- Remember, fireworks are dangerous
- Wallace asks citizens to fight cuts
- Dispute over state payroll rolls on
- Why fight over free trade confounds partisan divide
- Still no state budget
- Crime control is not the responsibility of landlords
- Fly over to the Poplar Grove Wings and Wheels Museum benefit
- Local leaders warn of budget deadlock’s impact
- SHUTDOWN: Illinois preps for the worst
- TRRT Online Edition | July 1-7
Theater Review: Side-by-side Sondheims at Stage 773
By Bill Beard
Stage 773 is the new name for the long-familiar theater multi-plex formerly known as “Theatre Building Chicago,” located on Chicago’s easily-accessible West Belmont Avenue. The venue is beginning a million-dollar-plus renovation while going right on with its usual busy schedule of productions by several of the better “off-loop” theater companies.
Currently, they are showcasing two of the best known of Stephen Sondheim’s popular musicals: Company and Sunday in the Park with George. Both productions are well worth the admission and the trip into town.
I had feared that Company would not stand the social and cultural changes since it first came out in 1970. The revivals of 1995 and 2006 saw some modification and additions, but the basic spirit and challenges remain. How does one find any warmth, any resonating humanity in the sophisticated yet pedestrian, cynical and combative dialogue of George Furth’s original script, or even in the brilliant, but brittle, lyrics of Mr. Sondheim? But Sondheim’s music is the salvation; and only the actor-singers can build the needed bridges. Thankfully, in Griffin Theatre Company’s current production, directed by Jonathan Berry, with music direction by Allison Kane, the uniformly talented cast works beautifully together to span that space.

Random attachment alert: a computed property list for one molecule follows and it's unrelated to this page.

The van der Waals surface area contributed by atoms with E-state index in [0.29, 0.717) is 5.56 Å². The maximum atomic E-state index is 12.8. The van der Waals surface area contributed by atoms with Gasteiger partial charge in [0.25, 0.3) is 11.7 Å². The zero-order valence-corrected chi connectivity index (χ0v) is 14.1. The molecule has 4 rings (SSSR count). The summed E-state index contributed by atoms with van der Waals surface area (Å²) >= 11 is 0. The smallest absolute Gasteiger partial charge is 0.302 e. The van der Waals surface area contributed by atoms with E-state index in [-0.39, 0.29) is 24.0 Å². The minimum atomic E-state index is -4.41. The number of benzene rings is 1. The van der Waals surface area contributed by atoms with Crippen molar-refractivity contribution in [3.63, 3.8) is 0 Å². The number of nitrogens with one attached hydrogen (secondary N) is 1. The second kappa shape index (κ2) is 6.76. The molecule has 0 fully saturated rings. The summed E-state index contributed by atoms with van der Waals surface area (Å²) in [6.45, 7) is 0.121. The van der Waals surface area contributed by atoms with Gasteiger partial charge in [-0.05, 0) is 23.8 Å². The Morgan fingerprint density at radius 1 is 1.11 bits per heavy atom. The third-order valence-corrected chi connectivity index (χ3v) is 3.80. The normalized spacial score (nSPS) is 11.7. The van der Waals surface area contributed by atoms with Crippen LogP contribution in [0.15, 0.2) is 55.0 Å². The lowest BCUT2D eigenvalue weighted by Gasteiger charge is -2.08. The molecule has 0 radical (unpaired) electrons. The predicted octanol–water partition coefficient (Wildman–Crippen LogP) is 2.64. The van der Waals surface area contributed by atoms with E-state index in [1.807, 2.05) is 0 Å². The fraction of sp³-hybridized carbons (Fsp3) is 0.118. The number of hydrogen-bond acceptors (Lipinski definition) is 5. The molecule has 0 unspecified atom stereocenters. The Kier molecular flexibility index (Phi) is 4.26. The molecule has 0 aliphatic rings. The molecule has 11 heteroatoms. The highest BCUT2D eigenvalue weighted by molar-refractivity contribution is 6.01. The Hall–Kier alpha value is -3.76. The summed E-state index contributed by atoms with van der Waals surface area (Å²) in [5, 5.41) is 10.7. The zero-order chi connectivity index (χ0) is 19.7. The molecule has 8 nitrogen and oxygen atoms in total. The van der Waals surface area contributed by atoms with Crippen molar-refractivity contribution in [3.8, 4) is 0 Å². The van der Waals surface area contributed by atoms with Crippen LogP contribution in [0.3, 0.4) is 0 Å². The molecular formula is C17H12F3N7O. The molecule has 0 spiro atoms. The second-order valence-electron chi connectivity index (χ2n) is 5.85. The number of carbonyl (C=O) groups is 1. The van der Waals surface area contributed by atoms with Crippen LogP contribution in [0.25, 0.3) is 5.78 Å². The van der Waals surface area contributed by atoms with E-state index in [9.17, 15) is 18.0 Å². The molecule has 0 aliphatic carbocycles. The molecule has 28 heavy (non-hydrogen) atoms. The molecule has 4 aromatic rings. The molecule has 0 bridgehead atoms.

Set in New York City, Company’s plot follows five married, once married or soon-to-be-married couples and their mutual friend, Robert, a 35-year-old bachelor who has been unable to connect in a long-term relationship. Through his associations with his friends and lovers, he learns that while relationships aren’t perfect, they are a necessary part of “Being Alive” (the name of the song he sings at the moment of his own self-realization).
The current production attempts to show that these things are as relevant in 2010 as they were in the 1970s. But the human dynamics really haven’t changed all that much; and Sondheim’s lyrics and George Furth’s script are still as clever and applicable as ever. We still witness Bachelor Bobby watching his friends bicker and snipe, or fake and flounder within their own relationships, and we wonder why he would ever want to join the ranks of wedlock; until he learns that “being alone” is never really the same as “being alive.”
It’s a consistently excellent ensemble, with several outstanding performances.